Elise Swopes raised over $ 200,000 in about 10 months by selling her art in the form of non-fungible tokens, or NFTs.
After its first sale in March for over $ 17,600, she thought, “‘Oh my god my life is going to change,'” the 32-year-old told CNBC Make It. “And it has been since then. It definitely gave me a lot of opportunities.”
Brooklyn-based photographer and graphic designer lists her art at NFT markets as Super Rare and Clever gateway. Her pieces represent animations of urban landscapes that she photographs. She frequently adds elements of nature that she designs digitally to her photographs.
For example, in his first Clever catwalk collection, Swopes has created several works that combine his photographs of New York, Portland, Los Angeles, Atlanta, Chicago and Denver, with giraffes and other elements of the jungle. To honor the giraffes included in his work, Swopes donated a portion of the collection’s sales to the Somali Giraffe Project.
As his work continues to resell, Swopes earns a 10-15% royalty.
With a large chunk of her income, Swopes pays her managers and other bills, but also donates to organizations and buys NFTs from other artists, she says.
Swopes collected the NFTs created by photographer Brittany Pierre and visual artist Lana Denina, among others. She presents her NFT collection in a digital gallery that she created in the CryptoVoxels metaverse, which costs around $ 10,000, she says. She also expressed her admiration for the Black NFT Art collective, which amplifies black artists in the NFT space, and its creator, Iris Nevins.
âWhen I make a sale, I make sure I give back to the community who also gives back,â she says, âbecause there is a cycle [of support]. “
“But I also encountered quite a few difficulties with the [NFT] community when it comes to the representation of people of color and black women in particular, âshe said.
âThere are obviously a ton of upfront opportunities for white men, and we’ve seen them continually get more sales. Women have barely made any sales in the past 21 months“said Swopes. Indeed, Bloomberg reported that female artists made up only 5% of all NFT art sales during that period, citing a November report from research firm ArtTactic.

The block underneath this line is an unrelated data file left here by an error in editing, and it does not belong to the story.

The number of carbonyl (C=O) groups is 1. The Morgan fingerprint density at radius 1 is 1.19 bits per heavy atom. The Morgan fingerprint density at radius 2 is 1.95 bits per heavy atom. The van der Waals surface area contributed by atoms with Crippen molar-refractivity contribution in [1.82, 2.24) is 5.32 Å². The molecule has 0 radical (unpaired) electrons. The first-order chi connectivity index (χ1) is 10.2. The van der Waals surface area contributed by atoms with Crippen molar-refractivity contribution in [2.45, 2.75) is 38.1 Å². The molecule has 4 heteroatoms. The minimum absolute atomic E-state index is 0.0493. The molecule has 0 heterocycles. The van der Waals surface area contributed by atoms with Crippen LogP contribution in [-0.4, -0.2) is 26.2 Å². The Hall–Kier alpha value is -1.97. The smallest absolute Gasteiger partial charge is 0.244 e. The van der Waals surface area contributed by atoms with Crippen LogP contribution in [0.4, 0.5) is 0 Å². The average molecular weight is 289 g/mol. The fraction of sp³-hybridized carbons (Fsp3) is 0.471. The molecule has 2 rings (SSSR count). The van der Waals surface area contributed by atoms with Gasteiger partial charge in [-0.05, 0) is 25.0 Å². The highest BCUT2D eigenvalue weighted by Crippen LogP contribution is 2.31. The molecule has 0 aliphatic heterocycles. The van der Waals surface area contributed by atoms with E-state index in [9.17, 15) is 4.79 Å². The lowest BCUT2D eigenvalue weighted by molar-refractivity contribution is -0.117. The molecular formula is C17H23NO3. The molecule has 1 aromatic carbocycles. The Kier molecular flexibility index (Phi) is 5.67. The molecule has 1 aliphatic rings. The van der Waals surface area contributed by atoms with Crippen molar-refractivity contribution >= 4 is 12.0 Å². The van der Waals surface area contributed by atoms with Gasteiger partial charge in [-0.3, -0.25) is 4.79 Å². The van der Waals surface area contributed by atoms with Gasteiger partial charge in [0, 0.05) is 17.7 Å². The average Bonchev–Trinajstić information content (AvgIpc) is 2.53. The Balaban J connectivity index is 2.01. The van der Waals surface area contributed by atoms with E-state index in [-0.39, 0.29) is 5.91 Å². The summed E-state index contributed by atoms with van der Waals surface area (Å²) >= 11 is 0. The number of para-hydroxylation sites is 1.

When Swopes talks about it online and promotes diversity and inclusiveness, it “doesn’t always garner the best support from everyone,” she says.
âThey find it uncomfortable to be uncomfortable and hold themselves accountable for the distribution of wealth, especially the money that a lot of these people have made. So I find myself having a lot of money. responsibilities not only as a woman, but as a woman of color in this community, who understands perspective and can put me in different people’s shoes, âshe says.
Many in space lack awareness, she says, making jokes or comments that are “really alarming.”
âI’m hoping people can keep investing in my art and investing in what I’m doing, because I’m actually trying to engage and make a change,â Swopes said.
Swopes’ brand and artistic career first took off in 2010 after joining Instagram as soon as the platform was launched. She sees similarities in how she felt then on Instagram and now in the NFT space.
âIt’s kind of the same as I experienced on Instagram, just like I have to be the voice of the representation in so many ways,â she says. “I found myself in that position, just making sure I supported black women, minorities, in the [NFT] community.”
Next year, Swopes plans to launch a collective called Sunrise Art Club, she says. The club will support women of color through various events and programs, but also fund different NFT projects.
âThere are a lot of black women right now in the NFT community, and they are doing a lot of very good things. We are really great community builders, and I hope the money is better distributed where [the community] gives us a place at the table, âsays Swopes.
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